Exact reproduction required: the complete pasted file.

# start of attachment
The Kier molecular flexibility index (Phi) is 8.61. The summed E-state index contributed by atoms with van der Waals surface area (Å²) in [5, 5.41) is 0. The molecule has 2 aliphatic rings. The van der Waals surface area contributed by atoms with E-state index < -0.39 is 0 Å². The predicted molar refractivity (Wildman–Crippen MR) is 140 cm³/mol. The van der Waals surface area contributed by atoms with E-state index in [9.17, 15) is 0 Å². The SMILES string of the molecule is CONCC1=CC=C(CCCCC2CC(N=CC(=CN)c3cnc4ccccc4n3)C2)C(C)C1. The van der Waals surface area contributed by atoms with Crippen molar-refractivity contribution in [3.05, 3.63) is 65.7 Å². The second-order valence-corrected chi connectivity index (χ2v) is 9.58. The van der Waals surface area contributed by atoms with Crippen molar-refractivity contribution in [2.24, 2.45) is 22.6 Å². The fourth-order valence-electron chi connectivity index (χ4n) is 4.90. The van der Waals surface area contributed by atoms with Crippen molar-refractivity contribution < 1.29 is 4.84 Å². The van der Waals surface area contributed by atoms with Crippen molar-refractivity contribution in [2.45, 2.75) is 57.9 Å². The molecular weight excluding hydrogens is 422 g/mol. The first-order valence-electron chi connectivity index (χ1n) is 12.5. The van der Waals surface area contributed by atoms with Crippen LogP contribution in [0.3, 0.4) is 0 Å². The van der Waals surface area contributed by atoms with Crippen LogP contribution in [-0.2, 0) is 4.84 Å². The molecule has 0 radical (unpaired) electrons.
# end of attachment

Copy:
The Kier molecular flexibility index (Phi) is 8.61. The summed E-state index contributed by atoms with van der Waals surface area (Å²) in [5, 5.41) is 0. The molecule has 2 aliphatic rings. The van der Waals surface area contributed by atoms with E-state index < -0.39 is 0 Å². The predicted molar refractivity (Wildman–Crippen MR) is 140 cm³/mol. The van der Waals surface area contributed by atoms with E-state index in [9.17, 15) is 0 Å². The SMILES string of the molecule is CONCC1=CC=C(CCCCC2CC(N=CC(=CN)c3cnc4ccccc4n3)C2)C(C)C1. The van der Waals surface area contributed by atoms with Crippen molar-refractivity contribution in [3.05, 3.63) is 65.7 Å². The second-order valence-corrected chi connectivity index (χ2v) is 9.58. The van der Waals surface area contributed by atoms with Crippen molar-refractivity contribution in [2.24, 2.45) is 22.6 Å². The fourth-order valence-electron chi connectivity index (χ4n) is 4.90. The van der Waals surface area contributed by atoms with Crippen molar-refractivity contribution < 1.29 is 4.84 Å². The van der Waals surface area contributed by atoms with Crippen molar-refractivity contribution in [2.45, 2.75) is 57.9 Å². The molecular weight excluding hydrogens is 422 g/mol. The first-order valence-electron chi connectivity index (χ1n) is 12.5. The van der Waals surface area contributed by atoms with Crippen LogP contribution in [0.3, 0.4) is 0 Å². The van der Waals surface area contributed by atoms with Crippen LogP contribution in [-0.2, 0) is 4.84 Å². The molecule has 0 radical (unpaired) electrons.